G-40. Physical Bibliography for Book Conservators
N.B. Enrollment for this course is currently limited to participants in the RBS-Mellon Library and Archives Conservation Education (LACE) Consortium Program.
The course is intended for book conservators who seek a richer understanding of the physical features of printed books, especially of the period 1500–1900, and of standard bibliographical methods for describing those features. The course will cover typography (type sizes, fonts, and non-textual material); letterpress composition and printing; paper and illustration as bibliographical evidence; provenance (ownership markings, inscriptions, bookplates, and the ways in which books have been physically altered by owners and readers); and the analysis and description of book structure (format, collation, signing, pagination; edition, issue, and state). It will also offer a look at the uses of bibliographical evidence and some key printed and online resources. Students will gain a rich and multi-faceted appreciation for the “archaeology” of books, that is, for books as physical objects, for the layers of evidence of ownership and readership that books acquire over time, and for bibliographical approaches to the study of books. Students will also improve their skills in describing books prior to treatment, in identifying features worthy of preservation, and in interpreting bibliographical sources, enabling them to work more effectively with curators, researchers, collectors, and booksellers.
This intensive course consists of lecture; closely supervised laboratory sessions in which students practice the determination of format and collation, the writing of standard bibliographical descriptions, and the description of provenance evidence; and hands-on museum sessions in which students examine materials drawn from the renowned Rare Book School collections. In addition, students will devote each evening to homework assignments.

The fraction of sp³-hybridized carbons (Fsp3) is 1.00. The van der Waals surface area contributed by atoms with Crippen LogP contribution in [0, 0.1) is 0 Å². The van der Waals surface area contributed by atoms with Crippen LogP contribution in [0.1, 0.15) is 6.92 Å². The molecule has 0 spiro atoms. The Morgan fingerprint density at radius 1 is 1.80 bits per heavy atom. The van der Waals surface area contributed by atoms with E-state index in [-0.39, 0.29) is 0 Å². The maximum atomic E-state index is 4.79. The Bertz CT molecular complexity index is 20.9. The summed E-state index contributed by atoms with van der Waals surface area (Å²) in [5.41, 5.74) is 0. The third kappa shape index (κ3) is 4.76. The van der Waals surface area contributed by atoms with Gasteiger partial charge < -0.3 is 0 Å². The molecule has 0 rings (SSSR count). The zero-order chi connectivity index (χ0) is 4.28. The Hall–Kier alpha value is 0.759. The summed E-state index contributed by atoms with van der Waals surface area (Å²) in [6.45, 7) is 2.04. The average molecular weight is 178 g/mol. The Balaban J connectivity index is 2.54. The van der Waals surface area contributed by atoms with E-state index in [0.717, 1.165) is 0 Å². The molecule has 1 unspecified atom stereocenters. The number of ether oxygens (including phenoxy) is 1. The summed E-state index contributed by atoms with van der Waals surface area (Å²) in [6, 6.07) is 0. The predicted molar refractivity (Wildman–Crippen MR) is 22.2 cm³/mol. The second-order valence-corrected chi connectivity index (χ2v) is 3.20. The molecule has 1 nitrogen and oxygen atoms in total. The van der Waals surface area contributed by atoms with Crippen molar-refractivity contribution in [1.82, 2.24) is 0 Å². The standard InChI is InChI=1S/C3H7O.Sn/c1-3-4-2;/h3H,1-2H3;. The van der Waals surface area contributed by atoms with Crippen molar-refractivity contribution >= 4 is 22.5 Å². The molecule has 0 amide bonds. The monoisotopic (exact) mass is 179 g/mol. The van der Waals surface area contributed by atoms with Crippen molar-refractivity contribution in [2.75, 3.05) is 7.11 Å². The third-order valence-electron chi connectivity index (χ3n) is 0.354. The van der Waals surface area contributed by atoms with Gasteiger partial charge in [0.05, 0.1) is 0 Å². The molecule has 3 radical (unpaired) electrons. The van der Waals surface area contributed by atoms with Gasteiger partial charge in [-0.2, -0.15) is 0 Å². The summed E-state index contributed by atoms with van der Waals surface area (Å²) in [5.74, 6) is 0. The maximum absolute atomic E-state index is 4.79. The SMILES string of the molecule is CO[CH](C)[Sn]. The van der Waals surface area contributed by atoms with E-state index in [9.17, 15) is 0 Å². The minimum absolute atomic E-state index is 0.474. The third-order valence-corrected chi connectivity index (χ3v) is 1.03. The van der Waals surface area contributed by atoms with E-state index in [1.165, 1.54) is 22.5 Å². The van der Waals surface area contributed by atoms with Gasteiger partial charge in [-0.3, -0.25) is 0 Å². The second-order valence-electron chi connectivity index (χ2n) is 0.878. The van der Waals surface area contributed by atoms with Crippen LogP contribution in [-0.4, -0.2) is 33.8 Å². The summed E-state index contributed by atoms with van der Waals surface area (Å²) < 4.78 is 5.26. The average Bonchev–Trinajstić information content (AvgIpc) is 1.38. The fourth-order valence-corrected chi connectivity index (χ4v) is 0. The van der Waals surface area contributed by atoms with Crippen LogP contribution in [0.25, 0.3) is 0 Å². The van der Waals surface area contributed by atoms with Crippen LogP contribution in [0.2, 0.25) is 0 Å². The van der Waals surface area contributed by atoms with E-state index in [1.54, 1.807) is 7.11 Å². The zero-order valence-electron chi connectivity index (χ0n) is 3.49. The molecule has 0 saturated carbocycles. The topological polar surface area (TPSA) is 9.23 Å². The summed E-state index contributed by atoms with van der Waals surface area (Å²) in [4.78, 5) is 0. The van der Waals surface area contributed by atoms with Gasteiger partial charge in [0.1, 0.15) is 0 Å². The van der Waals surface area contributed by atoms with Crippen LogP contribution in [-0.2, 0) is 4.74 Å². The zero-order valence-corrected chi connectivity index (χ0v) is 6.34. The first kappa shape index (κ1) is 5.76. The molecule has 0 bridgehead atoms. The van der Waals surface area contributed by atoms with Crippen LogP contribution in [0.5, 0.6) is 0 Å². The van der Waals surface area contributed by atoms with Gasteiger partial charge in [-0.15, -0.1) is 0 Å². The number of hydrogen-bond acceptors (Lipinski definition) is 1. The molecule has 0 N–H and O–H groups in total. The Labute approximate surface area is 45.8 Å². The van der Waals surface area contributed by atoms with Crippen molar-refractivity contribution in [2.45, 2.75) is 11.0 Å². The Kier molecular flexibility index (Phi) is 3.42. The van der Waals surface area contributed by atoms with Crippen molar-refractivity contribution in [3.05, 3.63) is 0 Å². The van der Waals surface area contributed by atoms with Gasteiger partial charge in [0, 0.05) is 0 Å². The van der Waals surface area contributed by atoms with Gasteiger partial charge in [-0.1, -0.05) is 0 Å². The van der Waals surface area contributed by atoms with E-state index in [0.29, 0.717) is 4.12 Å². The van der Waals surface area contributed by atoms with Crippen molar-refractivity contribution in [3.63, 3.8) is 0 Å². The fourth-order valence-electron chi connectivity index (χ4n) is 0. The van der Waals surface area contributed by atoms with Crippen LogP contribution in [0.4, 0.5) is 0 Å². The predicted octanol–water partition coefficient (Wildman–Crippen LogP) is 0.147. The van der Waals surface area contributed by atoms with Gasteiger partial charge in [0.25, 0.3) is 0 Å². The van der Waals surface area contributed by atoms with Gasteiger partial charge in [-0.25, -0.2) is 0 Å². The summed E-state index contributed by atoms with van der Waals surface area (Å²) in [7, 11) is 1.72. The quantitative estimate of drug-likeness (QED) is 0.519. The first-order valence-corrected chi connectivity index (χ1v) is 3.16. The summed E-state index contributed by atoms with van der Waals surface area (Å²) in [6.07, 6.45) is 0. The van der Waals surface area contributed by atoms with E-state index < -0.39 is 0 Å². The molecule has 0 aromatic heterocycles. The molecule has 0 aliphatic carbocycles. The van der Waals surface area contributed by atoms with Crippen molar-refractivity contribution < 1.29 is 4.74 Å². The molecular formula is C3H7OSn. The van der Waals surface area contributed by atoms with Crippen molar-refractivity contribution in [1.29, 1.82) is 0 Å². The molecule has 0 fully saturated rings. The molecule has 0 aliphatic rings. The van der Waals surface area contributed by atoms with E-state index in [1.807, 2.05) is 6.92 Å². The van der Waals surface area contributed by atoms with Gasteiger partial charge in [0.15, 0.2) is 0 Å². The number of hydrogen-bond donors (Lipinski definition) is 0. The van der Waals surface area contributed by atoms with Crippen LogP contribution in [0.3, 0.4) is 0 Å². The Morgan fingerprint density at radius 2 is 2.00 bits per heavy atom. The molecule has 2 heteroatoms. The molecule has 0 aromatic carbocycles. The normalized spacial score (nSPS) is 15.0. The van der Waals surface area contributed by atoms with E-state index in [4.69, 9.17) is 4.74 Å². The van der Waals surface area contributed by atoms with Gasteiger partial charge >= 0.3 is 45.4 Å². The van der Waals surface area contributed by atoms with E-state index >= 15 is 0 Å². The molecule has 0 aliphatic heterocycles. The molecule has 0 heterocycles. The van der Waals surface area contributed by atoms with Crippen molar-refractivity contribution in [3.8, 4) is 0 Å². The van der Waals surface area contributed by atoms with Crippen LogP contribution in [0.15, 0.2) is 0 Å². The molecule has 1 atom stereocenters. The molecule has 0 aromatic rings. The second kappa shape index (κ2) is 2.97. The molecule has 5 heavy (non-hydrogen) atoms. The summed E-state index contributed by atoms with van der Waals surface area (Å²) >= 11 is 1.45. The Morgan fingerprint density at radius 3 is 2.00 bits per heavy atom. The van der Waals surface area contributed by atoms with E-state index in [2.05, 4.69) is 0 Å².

The course is open to practicing book and paper conservators, and to those enrolled in book and paper conservation programs. In their personal statement, applicants should describe the extent of their background in the history of books and printing, and how they expect to apply what they learn.
Note on the differences between “Physical Bibliography for Book Conservators” and Introduction to the Principles of Bibliographical Description (G-10)
This course covers much of the same ground as Introduction to the Principles of Bibliographical Description (G-10), but with somewhat more time devoted to lecture, and somewhat less time to homework, lab sessions, and museums. G-40 introduces some aspects of the Printed Books: Description & Analysis courses (G-20 and G-30), in particular an introduction to provenance. Paper, illustration processes, and bookbinding are treated only in terms of their bibliographical applications. Students who take G-40 will find themselves well prepared for the Advanced Descriptive Bibliography (G-50) course.
David Whitesell is Curator in the Albert and Shirley Small Special Collections Library at the University of Virginia, before which he was Curator of Books at the American Antiquarian Society, a rare book cataloger at the Houghton Library, Harvard University, and in the antiquarian book trade. He has served as Secretary of the Bibliographical Society of America and as a Trustee of the American Printing History Association. His publications include First Supplement to James E. Walsh’s Catalogue of the Fifteenth-Century Printed Books in the Harvard University Library (2006); he also served as Associate Editor for Spain, Portugal, and Latin America for the Oxford Companion to the Book (2010), and as editor of Roger Stoddard’s A Bibliographical Description of Books and Pamphlets of American Verse Printed from 1610 Through 1820 (2012; winner of the MLA Prize in Bibliography). Among the exhibitions he has curated is In Pursuit of a Vision: Two Centuries of Collecting at the American Antiquarian Society (2012).Full Bio »